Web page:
With so many options available for customizing the Outlook Express window, you might not know where to start. That's why we've put together this list of Outlook Express set-ups that work well with kids. Choose your favorite, or use them all--it's up to you.
Use It or Lose It
With younger students, the fewer buttons and items to click the better. A simple way to do this is by removing unnecessary buttons and toolbars. For example, if you know that your students won't be using the Address Book, then remove the Address Book button from the toolbar.
A few of the toolbars have the same function as other display items. Take for instance the Outlook Bar, the Folder List and the Folder Bar. All three give you access to folders, but each is presented in a different way. Thus, having all three items visible may be redundant.
Which of the three display items should you use to access folders? That comes down to personal preference. However, if your students are only using Outlook Express for basic sending, receiving and reading of mail, we recommend keeping the Folder Bar. This keeps the items that your students can click on to an absolute minimum. Yet, allows easy access to folders should you need them.
You can also move the buttons on the toolbar so they appear in the same order that your students will use them. For basic e-mail, consider the following set-up for the toolbar:
Here's a "Cliff Claven" factoid. Wide bodies of text are more difficult to read than narrower ones. You can see for yourself by moving the Preview Pane in Outlook Express to different locations. If you position the Preview Pane below the messages, you will have a wide window with long lines of text running from left to right. If you position the Preview Pane beside the messages, you will have a narrower window with shorter lines of text from left to right.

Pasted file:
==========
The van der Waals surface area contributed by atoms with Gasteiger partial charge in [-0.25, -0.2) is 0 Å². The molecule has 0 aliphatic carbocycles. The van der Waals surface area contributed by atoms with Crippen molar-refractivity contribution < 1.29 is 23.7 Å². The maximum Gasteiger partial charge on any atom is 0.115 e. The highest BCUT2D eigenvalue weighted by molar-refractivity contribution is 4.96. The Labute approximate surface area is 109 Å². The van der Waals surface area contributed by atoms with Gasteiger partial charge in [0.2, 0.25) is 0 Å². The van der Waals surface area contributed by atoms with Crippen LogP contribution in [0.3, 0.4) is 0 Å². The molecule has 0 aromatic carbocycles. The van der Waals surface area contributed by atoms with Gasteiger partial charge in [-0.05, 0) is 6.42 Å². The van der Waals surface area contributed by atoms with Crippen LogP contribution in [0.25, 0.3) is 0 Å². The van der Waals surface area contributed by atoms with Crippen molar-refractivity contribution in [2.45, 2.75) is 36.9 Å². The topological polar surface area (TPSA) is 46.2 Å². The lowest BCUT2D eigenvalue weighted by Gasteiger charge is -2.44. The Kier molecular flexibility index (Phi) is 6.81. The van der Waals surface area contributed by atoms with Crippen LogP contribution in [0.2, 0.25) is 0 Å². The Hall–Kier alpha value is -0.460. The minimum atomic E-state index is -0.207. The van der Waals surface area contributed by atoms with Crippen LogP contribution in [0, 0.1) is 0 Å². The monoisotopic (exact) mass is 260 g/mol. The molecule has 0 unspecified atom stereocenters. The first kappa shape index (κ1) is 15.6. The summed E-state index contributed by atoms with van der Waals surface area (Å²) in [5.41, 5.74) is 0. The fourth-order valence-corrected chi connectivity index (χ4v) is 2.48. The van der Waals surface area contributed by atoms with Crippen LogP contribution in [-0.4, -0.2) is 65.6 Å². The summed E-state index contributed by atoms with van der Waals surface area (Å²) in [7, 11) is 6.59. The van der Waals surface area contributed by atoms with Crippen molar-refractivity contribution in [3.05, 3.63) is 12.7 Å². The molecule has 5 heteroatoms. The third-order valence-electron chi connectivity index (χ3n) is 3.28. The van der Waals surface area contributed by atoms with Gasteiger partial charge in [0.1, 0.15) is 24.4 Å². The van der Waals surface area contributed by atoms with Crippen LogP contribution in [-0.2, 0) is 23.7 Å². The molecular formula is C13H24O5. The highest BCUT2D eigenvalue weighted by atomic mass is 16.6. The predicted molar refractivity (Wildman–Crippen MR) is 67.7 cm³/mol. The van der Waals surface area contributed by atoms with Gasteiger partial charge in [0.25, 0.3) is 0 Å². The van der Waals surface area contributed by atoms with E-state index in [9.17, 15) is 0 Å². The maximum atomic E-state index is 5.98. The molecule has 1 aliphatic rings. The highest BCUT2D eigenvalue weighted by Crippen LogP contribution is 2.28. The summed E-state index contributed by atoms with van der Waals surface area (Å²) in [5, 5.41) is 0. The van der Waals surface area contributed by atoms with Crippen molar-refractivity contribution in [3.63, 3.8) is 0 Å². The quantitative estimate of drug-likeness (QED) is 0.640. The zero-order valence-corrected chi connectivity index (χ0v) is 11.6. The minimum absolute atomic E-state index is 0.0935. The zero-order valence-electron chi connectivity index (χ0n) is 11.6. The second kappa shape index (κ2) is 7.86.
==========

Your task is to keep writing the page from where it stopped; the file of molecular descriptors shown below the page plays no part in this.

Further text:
Font size also contributes to legibility in the Preview Pane. The larger the font, the wider you should make the Preview Pane. You can do this by simply clicking and dragging the gray divider between the message area and the Preview Pane. See if you can adjust the Preview Pane so that there are, on average, 8 to 11 words on one line of text. This length is considered optimal for reading.
More food for thought. The more columns you have for your message list, the more likely that you'll be scrolling from left to right. This doesn't sound like a big deal, but remember--as your message list grows you will also be scrolling from top to bottom. A viewing area that moves in four different directions is always more confusing than an area that only moves in two.
What's our point? Remove any columns that you don't use. For most classrooms, the From column, Subject column and Received column provide enough information for basic e-mail.